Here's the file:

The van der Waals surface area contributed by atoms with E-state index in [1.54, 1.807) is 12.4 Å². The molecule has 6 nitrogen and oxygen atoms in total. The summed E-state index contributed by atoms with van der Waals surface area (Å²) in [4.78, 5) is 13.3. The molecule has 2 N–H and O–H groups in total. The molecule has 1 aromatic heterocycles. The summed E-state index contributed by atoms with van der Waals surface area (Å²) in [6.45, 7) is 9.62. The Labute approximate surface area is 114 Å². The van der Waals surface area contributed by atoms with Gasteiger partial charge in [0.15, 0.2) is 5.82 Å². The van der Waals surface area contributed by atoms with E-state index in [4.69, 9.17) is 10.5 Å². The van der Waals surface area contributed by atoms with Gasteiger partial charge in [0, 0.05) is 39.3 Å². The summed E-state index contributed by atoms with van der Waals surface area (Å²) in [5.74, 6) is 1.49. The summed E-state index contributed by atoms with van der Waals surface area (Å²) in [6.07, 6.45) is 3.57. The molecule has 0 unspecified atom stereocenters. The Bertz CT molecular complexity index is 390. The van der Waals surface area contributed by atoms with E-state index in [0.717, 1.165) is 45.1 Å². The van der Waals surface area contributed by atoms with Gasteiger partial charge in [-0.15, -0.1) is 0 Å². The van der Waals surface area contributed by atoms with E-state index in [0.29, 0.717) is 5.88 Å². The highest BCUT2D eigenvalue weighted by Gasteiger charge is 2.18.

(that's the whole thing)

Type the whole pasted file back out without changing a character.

The van der Waals surface area contributed by atoms with E-state index in [1.54, 1.807) is 12.4 Å². The molecule has 6 nitrogen and oxygen atoms in total. The summed E-state index contributed by atoms with van der Waals surface area (Å²) in [4.78, 5) is 13.3. The molecule has 2 N–H and O–H groups in total. The molecule has 1 aromatic heterocycles. The summed E-state index contributed by atoms with van der Waals surface area (Å²) in [6.45, 7) is 9.62. The Labute approximate surface area is 114 Å². The van der Waals surface area contributed by atoms with Gasteiger partial charge in [0.15, 0.2) is 5.82 Å². The van der Waals surface area contributed by atoms with E-state index in [4.69, 9.17) is 10.5 Å². The van der Waals surface area contributed by atoms with Gasteiger partial charge in [0, 0.05) is 39.3 Å². The summed E-state index contributed by atoms with van der Waals surface area (Å²) in [5.74, 6) is 1.49. The summed E-state index contributed by atoms with van der Waals surface area (Å²) in [6.07, 6.45) is 3.57. The molecule has 0 unspecified atom stereocenters. The Bertz CT molecular complexity index is 390. The van der Waals surface area contributed by atoms with E-state index in [0.717, 1.165) is 45.1 Å². The van der Waals surface area contributed by atoms with Gasteiger partial charge in [-0.15, -0.1) is 0 Å². The van der Waals surface area contributed by atoms with E-state index in [0.29, 0.717) is 5.88 Å². The highest BCUT2D eigenvalue weighted by Gasteiger charge is 2.18.